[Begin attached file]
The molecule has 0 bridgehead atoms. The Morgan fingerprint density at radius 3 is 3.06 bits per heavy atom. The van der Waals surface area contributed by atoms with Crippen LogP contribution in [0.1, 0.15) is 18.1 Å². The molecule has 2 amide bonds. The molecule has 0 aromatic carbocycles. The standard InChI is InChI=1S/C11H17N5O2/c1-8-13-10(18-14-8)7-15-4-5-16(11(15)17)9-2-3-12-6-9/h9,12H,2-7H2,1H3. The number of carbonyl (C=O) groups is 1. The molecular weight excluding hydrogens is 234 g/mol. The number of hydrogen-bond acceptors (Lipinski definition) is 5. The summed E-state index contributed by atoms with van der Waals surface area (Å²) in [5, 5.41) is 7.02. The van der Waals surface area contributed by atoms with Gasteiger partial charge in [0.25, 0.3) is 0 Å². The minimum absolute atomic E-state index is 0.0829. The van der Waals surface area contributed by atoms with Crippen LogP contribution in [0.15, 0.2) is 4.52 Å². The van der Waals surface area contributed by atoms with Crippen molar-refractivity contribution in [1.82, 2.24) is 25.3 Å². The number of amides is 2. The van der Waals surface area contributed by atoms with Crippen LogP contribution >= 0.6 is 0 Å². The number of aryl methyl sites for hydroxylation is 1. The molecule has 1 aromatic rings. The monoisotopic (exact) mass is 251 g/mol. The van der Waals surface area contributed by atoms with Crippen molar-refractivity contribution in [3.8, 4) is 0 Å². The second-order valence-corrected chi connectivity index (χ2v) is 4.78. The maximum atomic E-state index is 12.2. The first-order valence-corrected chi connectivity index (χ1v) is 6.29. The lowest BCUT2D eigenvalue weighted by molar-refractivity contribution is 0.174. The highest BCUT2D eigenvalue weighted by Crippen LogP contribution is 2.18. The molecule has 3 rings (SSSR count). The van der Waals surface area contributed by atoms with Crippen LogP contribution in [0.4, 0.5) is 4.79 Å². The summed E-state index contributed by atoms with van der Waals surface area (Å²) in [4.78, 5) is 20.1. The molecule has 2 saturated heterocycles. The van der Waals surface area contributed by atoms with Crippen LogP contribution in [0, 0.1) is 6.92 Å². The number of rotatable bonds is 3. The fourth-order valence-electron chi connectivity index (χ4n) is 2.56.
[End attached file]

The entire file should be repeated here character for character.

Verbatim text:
The molecule has 0 bridgehead atoms. The Morgan fingerprint density at radius 3 is 3.06 bits per heavy atom. The van der Waals surface area contributed by atoms with Crippen LogP contribution in [0.1, 0.15) is 18.1 Å². The molecule has 2 amide bonds. The molecule has 0 aromatic carbocycles. The standard InChI is InChI=1S/C11H17N5O2/c1-8-13-10(18-14-8)7-15-4-5-16(11(15)17)9-2-3-12-6-9/h9,12H,2-7H2,1H3. The number of carbonyl (C=O) groups is 1. The molecular weight excluding hydrogens is 234 g/mol. The number of hydrogen-bond acceptors (Lipinski definition) is 5. The summed E-state index contributed by atoms with van der Waals surface area (Å²) in [5, 5.41) is 7.02. The van der Waals surface area contributed by atoms with Gasteiger partial charge in [0.25, 0.3) is 0 Å². The minimum absolute atomic E-state index is 0.0829. The van der Waals surface area contributed by atoms with Crippen LogP contribution in [0.15, 0.2) is 4.52 Å². The van der Waals surface area contributed by atoms with Crippen molar-refractivity contribution in [1.82, 2.24) is 25.3 Å². The number of amides is 2. The van der Waals surface area contributed by atoms with Crippen LogP contribution >= 0.6 is 0 Å². The number of aryl methyl sites for hydroxylation is 1. The molecule has 1 aromatic rings. The monoisotopic (exact) mass is 251 g/mol. The van der Waals surface area contributed by atoms with Crippen molar-refractivity contribution in [3.8, 4) is 0 Å². The second-order valence-corrected chi connectivity index (χ2v) is 4.78. The maximum atomic E-state index is 12.2. The first-order valence-corrected chi connectivity index (χ1v) is 6.29. The lowest BCUT2D eigenvalue weighted by molar-refractivity contribution is 0.174. The highest BCUT2D eigenvalue weighted by Crippen LogP contribution is 2.18. The molecule has 3 rings (SSSR count). The van der Waals surface area contributed by atoms with Crippen LogP contribution in [0.4, 0.5) is 4.79 Å². The summed E-state index contributed by atoms with van der Waals surface area (Å²) in [4.78, 5) is 20.1. The molecule has 2 saturated heterocycles. The van der Waals surface area contributed by atoms with Crippen LogP contribution in [0, 0.1) is 6.92 Å². The number of rotatable bonds is 3. The fourth-order valence-electron chi connectivity index (χ4n) is 2.56.